Britain, Israel, and the United States, 1955-1958: Beyond Suez

Britain, Israel, and the United States, 1955-1958: Beyond Suez

Britain, Israel, and the United States, 1955-1958: Beyond Suez

Britain, Israel, and the United States, 1955-1958: Beyond Suez


Orna Almog examines the Anglo-Israeli relationship from 1955 to the summer of 1958 in the context of the Cold War, superpower rivalry and political upheaval in the Middle East. The author reveals examples of the British foreign service mistaking Israeli thinking for psychological weakness and making errors of judgement.


On 15 September 1955, the British Foreign Secretary, Harold Macmillan, met with the Israeli Ambassador to London. Afterwards Macmillan recorded in his diary:

Mr Elath painted a very realistic and impressive picture of the situation in Israel today. The population is a strange mixture, ranging from sophisticated and highly educated Jews from Hamburg and Vienna, to the latest arrivals from the miserable life of Rabat or Algiers. The party system is hopelessly confused; the electoral system (PR) makes it almost impossible to get a Govt of any authority; the extremist views have undue weight. Meanwhile, the determination, or apparent determination, of the Arabs to keep the nominal state of war and the economic boycott permanently going, makes many Israelis despair and therefore lean to violent measures.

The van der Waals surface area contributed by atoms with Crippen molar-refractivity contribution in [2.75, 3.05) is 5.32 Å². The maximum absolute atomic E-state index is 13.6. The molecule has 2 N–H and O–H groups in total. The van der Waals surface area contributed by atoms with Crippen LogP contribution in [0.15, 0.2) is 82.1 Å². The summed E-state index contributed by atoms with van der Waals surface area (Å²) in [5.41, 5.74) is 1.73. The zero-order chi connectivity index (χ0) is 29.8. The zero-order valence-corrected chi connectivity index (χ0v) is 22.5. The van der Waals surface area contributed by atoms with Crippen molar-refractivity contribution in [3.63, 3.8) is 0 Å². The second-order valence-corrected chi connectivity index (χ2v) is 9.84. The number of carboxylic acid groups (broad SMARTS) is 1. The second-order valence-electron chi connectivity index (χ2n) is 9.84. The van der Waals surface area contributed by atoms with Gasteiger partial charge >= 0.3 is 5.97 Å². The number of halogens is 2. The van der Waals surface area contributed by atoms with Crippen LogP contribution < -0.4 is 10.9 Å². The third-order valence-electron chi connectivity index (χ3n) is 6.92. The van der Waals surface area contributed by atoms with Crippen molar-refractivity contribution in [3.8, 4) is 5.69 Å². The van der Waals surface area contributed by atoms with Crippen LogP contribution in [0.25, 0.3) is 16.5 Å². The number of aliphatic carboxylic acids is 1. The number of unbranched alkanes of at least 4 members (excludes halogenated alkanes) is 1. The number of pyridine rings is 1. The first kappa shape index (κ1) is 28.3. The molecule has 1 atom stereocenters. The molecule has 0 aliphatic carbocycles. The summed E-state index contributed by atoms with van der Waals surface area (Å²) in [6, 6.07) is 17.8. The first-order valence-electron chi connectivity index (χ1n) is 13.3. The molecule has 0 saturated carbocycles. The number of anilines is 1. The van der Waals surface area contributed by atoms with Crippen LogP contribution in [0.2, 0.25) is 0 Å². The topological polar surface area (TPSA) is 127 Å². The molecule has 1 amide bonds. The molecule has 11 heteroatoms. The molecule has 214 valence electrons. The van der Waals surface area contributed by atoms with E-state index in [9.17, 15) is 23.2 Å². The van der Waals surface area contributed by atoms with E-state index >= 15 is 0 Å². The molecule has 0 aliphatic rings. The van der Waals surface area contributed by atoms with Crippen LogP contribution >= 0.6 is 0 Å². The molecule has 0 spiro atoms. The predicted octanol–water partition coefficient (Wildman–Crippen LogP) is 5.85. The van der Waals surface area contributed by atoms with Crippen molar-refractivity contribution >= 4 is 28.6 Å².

The siege mentality of a young and vulnerable state, Macmillan recognised, was reinforced by purchases of arms by Israel's hostile neighbours, including British tank sales to Egypt. There, however, Macmillan's sympathetic appraisal of Israeli anxieties ended. For the British, Israel was only part of the Middle East, and a very problematic part at that. The prism through which they primarily viewed Israel is clear from Macmillan's comment the following month to Mr Sharett, then the Israeli Prime Minister, 'that he ought to accept our idea for a final Arab/Israel settlement. Till that was made, we shd all be easy prey to Russian intrigue.'

This Anglo-American scheme, Project Alpha, involved an adjustment of territories between Israel and the Arab states in favour of the latter. That its prospects for success were limited had already been made clear by the talks Macmillan had held with Fawzi, the Egyptian Foreign Minister. But if Fawzi's demands suggest that Alpha offered the Arabs too little, from the Israeli point of view offering anything was too much. The British willingness to do so only added to the intense Israeli suspicion of their motives that had festered from the end of the Mandate.

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